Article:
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Can Sexual Violence in Conflict Be Prevented?
June 22 @ 1:00 pm - 2:15 pmfree
In recent decades, the way that the pervasive and devastating problem of sexual violence in conflict zones has been talked about on the global stage has dramatically shifted. Where such violence was previously framed as perhaps an unfortunate side-effect of war, it is more likely, today, to be viewed both as a strategic weapon of war and as a ‘red line’; something which can, and must, be prevented. The UK, through its Preventing Sexual Violence Initiative, seeks to place itself at the forefront of global efforts to ‘end such heinous acts once and for all’.
The question remains, however: can war really be cleansed of sexual violence? And if so, what kind of interventions are necessary, and which actors are best placed to implement them?
Join Kathryn Tomlinson – Director of Programmes at International Alert, an independent peacebuilding charity – in conversation with Harriet Gray of the University of York, as they discuss these important questions.
This event will take place live on Zoom Webinar. You’ll receive a link to join a couple of days before the event takes place and a reminder an hour before. During the event, you can ask questions via a Q&A function, but audience cameras and microphones will remain muted throughout.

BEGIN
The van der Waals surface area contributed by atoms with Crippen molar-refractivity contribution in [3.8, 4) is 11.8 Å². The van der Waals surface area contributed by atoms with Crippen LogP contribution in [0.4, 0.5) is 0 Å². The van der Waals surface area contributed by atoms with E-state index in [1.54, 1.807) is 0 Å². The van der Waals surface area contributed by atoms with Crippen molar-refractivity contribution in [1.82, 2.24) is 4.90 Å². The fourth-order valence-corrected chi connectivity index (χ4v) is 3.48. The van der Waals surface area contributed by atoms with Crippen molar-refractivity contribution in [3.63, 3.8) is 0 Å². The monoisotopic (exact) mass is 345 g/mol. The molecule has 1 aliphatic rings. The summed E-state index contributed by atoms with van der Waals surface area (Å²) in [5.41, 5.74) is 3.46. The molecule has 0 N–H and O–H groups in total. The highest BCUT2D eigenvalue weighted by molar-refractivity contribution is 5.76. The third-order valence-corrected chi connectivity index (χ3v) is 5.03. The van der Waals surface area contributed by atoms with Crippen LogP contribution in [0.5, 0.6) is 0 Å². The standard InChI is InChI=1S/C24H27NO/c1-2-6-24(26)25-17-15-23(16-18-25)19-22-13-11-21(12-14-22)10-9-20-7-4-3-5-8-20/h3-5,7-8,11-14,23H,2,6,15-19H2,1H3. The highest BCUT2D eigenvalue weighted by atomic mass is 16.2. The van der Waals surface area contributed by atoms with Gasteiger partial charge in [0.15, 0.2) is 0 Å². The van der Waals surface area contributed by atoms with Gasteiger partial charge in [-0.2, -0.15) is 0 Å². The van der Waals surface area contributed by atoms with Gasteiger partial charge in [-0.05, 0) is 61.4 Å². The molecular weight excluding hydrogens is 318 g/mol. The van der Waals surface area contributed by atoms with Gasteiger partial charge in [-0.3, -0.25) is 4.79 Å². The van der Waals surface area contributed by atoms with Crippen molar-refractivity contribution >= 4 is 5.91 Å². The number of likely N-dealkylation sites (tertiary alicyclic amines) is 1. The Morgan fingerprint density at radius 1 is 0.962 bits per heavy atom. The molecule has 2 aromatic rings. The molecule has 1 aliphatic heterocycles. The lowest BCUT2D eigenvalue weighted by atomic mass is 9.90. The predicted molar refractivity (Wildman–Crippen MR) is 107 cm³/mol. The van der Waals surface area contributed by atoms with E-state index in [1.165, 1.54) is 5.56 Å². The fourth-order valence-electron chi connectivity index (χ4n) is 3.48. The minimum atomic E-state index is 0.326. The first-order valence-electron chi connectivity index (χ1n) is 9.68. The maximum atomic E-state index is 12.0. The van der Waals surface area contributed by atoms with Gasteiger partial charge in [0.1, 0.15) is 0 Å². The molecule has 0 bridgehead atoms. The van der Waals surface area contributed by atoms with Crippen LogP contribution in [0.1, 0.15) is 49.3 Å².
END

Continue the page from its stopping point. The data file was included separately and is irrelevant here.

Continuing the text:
This event is presented in collaboration with York Centre for Conflict and Security (YCCS). You may also be interested in attending another YCCS talk: Can Britain Be a Force for Peace Abroad?
About the speakers
Kathryn Tomlinson is Director of Programmes at International Alert, an independent peacebuilding charity that has worked for 30 years to lay the foundations for lasting peace in communities affected by violent conflict. In managing International Alert’s regional and country programmes and impact and learning team, Kathryn is accountable for securing and delivering high quality and impactful peacebuilding across the world. Before joining Alert, Kathryn was Director of Programmes at Conciliation Resources, a peer peacebuilding organisation. She spent six years at BBC Media Action, leading Asia operations at the BBC’s international development charity, and a year peacebuilding in Aceh, Indonesia. Her social change leadership builds on her earlier career in social research in conflict and education, following her PhD in social anthropology, living with displaced people in southern Russia. Kathryn is Chair of the Board of an environmental education charity and garden in south London.
Harriet Gray is Lecturer in International Relations in the Department of Politics at the University of York, and a member of the York Centre for Conflict and Security. Her research interests fall within the overlapping fields of critical military studies, critical war studies and feminist international relations. Harriet’s work to date has focused primarily on gender-based violence (GBV) in military and conflict spaces: specifically, on sexual violence and domestic violence in the British military, and on multiple forms of GBV in (post)conflict settings in the African Great Lakes region. Her interests have revolved around unpacking the gendered political processes through which various harmful acts come to be defined, as well as around drawing intra-active connections between multiple forms of violence from the intimate to the geopolitical, and from the civilian to the military. Harriet’s work has been published in journals including the European Journal of International Relations, Feminist Studies, Security Dialogue and Gender, Place and Culture. She is Associate Editor of Critical Military Studies.